THE CIRCUS OF DR. LAO
Next Theatre Company
Charles G. Finney's 1935 novel The Circus of Dr. Lao is about magic. Not silly, la-la magic, not the phony stuff Ringling Brothers manufactures, but the stuff you wish the circus had--odd, unnerving magic that's sickeningly real. Finney, who was an infantryman in China in the 1920s, won a "Most Original Novel" award from the American Booksellers Association in 1936, and the book inspired an unsuccessful Chicago staging in the 1950s. In 1964 it was adapted into an absolutely uninspired film starring Tony Randall. Turning Finney's tale into a one-man show, as actor Tom Mula and director Dale Calandra have done for this Next Theatre production, offers a formidable challenge: capturing the magic of The Circus of Dr. Lao is like trying to bottle moonlight.
At times Mula comes oh-so-close. Unfortunately he undermines these moments by giving less than heartfelt readings of the more pedestrian, strictly human scenes leading up to them. The nice gal in me wants to cut him some slack. After all, it's not easy playing some 15 different characters in less than two hours. But Mula is a seasoned and highly skilled actor and shouldn't be coddled. He seems to treat his characters unfairly, lavishing attention on the interesting circus creatures and throwing only a contemptuous glance at the townsfolk. As a result the show doesn't really heat up until the second act, and the point of the story gets buried under Mula's bad attitude.
The Circus of Dr. Lao is about what happens when the people in a small town--Abalone, Arizona--come into contact with genuinely magical creatures: a sexually enticing satyr, a Medusa, a 2,000-year-old magician, a werewolf, a mermaid, a sea serpent, and of course Dr. Lao himself. In the first 20 minutes Mula transforms himself into almost every person in Abalone who goes to the circus, from an uptight English teacher, Miss Agnes Birdsong, to Quarantine Inspector Number One to the whole Rogers family to a couple of cops.
But he runs through each character so quickly that he sometimes mixes up their personalities, so that the little Rogers girl starts sounding an awful lot like her father, Quarantine Inspector Number One seems quite a bit like Ignorant-Looking Cop, and so on. If Mula had slowed down a bit and given these characters the attention they deserve, he could have created a fascinating and even magical evening of theater, simply by transforming himself from one townsperson to the next. But when he takes on their characters, he seems to mock them. He doesn't seem to like them, so why should we? And if there's no reason to like them, why pay attention?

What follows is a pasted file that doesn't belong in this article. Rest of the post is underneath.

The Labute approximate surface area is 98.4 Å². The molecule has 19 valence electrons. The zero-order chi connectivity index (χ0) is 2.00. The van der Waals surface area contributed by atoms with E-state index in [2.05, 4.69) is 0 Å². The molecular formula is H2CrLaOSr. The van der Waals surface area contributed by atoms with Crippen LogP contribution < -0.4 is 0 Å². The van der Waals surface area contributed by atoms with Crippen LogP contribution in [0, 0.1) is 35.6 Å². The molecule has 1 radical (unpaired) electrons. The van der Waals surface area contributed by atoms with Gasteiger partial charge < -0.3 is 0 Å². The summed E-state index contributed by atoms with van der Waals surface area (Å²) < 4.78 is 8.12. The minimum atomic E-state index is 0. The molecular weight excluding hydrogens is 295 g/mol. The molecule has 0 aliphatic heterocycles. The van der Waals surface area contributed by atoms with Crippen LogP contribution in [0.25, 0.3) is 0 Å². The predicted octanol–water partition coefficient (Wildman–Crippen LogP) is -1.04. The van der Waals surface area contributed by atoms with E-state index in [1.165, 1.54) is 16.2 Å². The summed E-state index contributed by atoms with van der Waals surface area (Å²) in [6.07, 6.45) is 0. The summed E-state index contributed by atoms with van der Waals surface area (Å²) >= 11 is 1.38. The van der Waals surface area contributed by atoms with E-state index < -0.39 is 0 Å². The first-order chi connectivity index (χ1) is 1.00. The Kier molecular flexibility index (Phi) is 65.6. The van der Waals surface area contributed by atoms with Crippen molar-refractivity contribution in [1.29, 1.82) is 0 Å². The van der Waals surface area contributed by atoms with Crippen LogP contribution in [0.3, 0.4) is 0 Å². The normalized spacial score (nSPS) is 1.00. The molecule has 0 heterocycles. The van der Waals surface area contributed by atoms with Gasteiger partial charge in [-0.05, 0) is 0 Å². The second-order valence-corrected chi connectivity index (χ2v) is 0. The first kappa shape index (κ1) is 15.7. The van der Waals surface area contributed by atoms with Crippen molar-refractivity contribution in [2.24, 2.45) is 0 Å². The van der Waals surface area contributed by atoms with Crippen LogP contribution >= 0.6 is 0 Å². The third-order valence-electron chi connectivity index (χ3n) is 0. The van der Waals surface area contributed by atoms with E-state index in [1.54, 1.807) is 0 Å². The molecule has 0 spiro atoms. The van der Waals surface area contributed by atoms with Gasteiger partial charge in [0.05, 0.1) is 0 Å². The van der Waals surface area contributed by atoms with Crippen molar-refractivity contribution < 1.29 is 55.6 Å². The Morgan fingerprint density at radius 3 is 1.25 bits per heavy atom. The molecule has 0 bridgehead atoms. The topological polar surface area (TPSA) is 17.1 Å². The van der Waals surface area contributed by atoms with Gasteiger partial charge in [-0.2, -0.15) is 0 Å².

Well, pay attention, because later on Dr. Lao's creatures enter the scene. Finally there are some fascinating, magical moments, as when the satyr seduces Miss Birdsong, dancing around her, playing a mesmerizing tune on his pipes, enticing her with his animal scent. Or when Dr. Lao talks about the mermaid he captured, how he plans to return her to the sea someday, how he hopes she'll turn and wave at him as she swims away. This is the magic of Finney's story, and it lies not only in the fact that he makes such mystical creatures seem real but also in his ability to conjure up some very delicate human emotions.
Best is the conversation between the sea serpent and Mr. Edwin, the newspaper proofreader. As the serpent, Mula stands under a ladder as if caged, sliding up and down the rungs, growing more and more angry as he talks about the sex with his female mate he can no longer have now that he's caged in the circus. This is one of the few scenes in which Mula has complete control of the transitions between the two characters, and it works incredibly well. I'm inclined to think this is Calandra and Mula's favorite scene--they seem to have rehearsed it extensively, examining every nuance, polishing it to perfection.
There are other enticing moments, but taken all together they don't add up to a cohesive whole. Mula is quite captivating, for example, when Dr. Lao discusses his joyous discovery of a dog made purely out of vegetable matter. But Mula and Calandra don't make optimal use of this scene: it seems that it (or the mermaid scene) should be the play's climax, because Lao talks about beauty, purity, and magic. But these two tender bits float around in a sea of derisively delivered narration and disrespected characters--so much so that, despite some magical moments, it's difficult to understand why Mula and Calandra chose to stage this novel at all.
Art accompanying story in printed newspaper (not available in this archive): photo/Rich Foreman.